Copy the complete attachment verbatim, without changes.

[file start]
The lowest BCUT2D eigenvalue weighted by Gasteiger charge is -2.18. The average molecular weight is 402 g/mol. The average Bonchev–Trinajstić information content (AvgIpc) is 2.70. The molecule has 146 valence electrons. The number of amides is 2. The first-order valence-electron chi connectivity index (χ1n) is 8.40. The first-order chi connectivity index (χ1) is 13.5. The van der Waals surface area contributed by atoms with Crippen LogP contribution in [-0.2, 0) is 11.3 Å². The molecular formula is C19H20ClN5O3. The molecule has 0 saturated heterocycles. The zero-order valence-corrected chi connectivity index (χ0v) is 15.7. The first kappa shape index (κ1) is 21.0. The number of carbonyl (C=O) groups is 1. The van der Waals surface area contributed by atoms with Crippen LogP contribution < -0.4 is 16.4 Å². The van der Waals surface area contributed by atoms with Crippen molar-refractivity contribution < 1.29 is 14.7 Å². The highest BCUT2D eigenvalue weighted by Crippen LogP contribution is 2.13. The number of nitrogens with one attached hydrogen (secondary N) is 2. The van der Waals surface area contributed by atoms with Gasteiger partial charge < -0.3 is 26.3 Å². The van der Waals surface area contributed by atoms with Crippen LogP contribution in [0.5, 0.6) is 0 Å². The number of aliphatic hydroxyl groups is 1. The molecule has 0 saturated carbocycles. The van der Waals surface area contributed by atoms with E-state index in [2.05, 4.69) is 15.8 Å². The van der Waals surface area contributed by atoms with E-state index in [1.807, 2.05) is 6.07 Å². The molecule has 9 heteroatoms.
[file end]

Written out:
The lowest BCUT2D eigenvalue weighted by Gasteiger charge is -2.18. The average molecular weight is 402 g/mol. The average Bonchev–Trinajstić information content (AvgIpc) is 2.70. The molecule has 146 valence electrons. The number of amides is 2. The first-order valence-electron chi connectivity index (χ1n) is 8.40. The first-order chi connectivity index (χ1) is 13.5. The van der Waals surface area contributed by atoms with Crippen LogP contribution in [-0.2, 0) is 11.3 Å². The molecular formula is C19H20ClN5O3. The molecule has 0 saturated heterocycles. The zero-order valence-corrected chi connectivity index (χ0v) is 15.7. The first kappa shape index (κ1) is 21.0. The number of carbonyl (C=O) groups is 1. The van der Waals surface area contributed by atoms with Crippen LogP contribution < -0.4 is 16.4 Å². The van der Waals surface area contributed by atoms with Crippen molar-refractivity contribution < 1.29 is 14.7 Å². The highest BCUT2D eigenvalue weighted by Crippen LogP contribution is 2.13. The number of nitrogens with one attached hydrogen (secondary N) is 2. The van der Waals surface area contributed by atoms with Gasteiger partial charge < -0.3 is 26.3 Å². The van der Waals surface area contributed by atoms with Crippen LogP contribution in [0.5, 0.6) is 0 Å². The number of aliphatic hydroxyl groups is 1. The molecule has 0 saturated carbocycles. The van der Waals surface area contributed by atoms with E-state index in [2.05, 4.69) is 15.8 Å². The van der Waals surface area contributed by atoms with E-state index in [1.807, 2.05) is 6.07 Å². The molecule has 9 heteroatoms.